A DEER DO
Saturday 10 October I'd planned to lead members of the Holmes Chapel Photographic Society to photograph Red Deer and Fallow Deer at Tatton Park. Although the weather was rather inclement, with rain showers during the visit, the stags still bellowed and defended their harems against unwanted intruders. Had the weather been more suitable I'd have spent some time photographing Grey Squirrel, but I'm sure they won't be difficult to catch up with during the year.
On Friday 24 October I travelled up to Dumfries and Galloway, with the aim of photographing Red Kite, Common Buzzard and Sparrowhawk, followed by a late afternoon and evening session on 25 Oct at a reflection pool for Badger. Whilst driving to my overnight accommodation on the Friday I kept seeing small numbers of Roe Deer and thoughts of a slow drive on Saturday pm looking for them on the back roads were beginning to form in mind, until I saw a car with all it's side remodelled after it collided with a 4x4 on the narrow roads. My mind was made up - I wasn't going to try to photograph Roe Deer from the car.
Arriving at the Sparrowhawk hide on Saturday, Alan suggested that the wet weather forecast for the evening, it wasn't really worth trying for the badger. Oh well this was a weekend devoted really to photographing birds of prey. However whilst photographing Sparrowhawk and Buzzard I suddenly noticed that two Roe Deer were just behind the feeders. Unfortunately due to the poor weather, the badger session was cancelled. The Roe Deer became the twelfth species of mammal photographed since my birthday.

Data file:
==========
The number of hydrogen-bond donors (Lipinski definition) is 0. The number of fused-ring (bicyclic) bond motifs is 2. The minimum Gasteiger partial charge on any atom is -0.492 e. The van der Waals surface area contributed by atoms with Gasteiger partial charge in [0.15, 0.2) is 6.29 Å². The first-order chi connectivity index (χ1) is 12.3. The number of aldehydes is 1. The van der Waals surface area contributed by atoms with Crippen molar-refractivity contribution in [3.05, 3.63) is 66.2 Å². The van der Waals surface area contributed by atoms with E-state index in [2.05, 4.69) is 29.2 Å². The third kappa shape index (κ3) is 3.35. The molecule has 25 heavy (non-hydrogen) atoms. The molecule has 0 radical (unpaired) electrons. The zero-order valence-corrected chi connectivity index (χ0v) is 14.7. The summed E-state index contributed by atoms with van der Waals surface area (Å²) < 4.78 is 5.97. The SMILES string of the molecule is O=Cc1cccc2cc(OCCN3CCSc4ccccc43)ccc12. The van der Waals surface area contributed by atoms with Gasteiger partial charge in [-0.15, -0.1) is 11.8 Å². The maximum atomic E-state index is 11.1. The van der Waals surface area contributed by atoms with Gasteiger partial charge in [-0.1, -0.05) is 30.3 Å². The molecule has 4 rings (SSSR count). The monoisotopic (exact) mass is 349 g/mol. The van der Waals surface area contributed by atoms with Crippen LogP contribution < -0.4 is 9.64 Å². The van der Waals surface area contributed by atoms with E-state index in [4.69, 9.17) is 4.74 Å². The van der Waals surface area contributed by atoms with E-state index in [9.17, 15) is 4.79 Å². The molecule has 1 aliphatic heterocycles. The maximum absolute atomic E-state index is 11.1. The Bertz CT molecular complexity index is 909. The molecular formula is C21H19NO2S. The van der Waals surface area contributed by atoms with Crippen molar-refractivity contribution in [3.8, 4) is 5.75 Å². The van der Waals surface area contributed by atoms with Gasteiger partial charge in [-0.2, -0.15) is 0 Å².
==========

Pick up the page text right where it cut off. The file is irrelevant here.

THIRTEEN - UNLUCKY FOR SOME
Sunday 6 December dawned a bit dull and wet for photography, but as the rained eased I headed to Marbury Country Park near Northwich to photograph Grey Squirrel. Arriving at around 09:45 I made may way down to one of the feeding stations, in the hope that the squirrels would be raiding the feeders. For a change though, no squirrels so after 10 minutes I walked along the mere edge to the slip way. At the top of the slipway I came across quite a few squirrels, caching acorns for the winter. The light was terrible and I had to push the ISO to 2000, even then I was only shooting at about 1/200 Sec at f/4. Good job the Canon 5D Mk IV can handle it.
A NIGHT WITH A FOXY LADY
Covid restrictions have had a big impact on my quest to photograph 60 species of European Mammal before I reach 60 (in 6 weeks time). However I had the opportunity to visit a hide in a private garden at the start of May, where foxes are regular visitors. So on 1 May I set up my flash units and waited in the hide, Eventually at 02:30 the vixen arrived (I'd been in the hide since 21:30!) and gave a superb performance collecting food to take back to her cubs.
SEAL OF APPROVAL
Julia and I should have been in Finland in May, but again Covid said no, so we headed to Norfolk and spent the week birding and photographing. Trips to Blakeney Point and Horsey Gap provided me with photographs of Grey Seal and Harbour Seal. In addition record shots of Brown Hare were taken at a few sites. Grey Seal (upper image) at Horsey and Harbour Seal at Blakeney Point.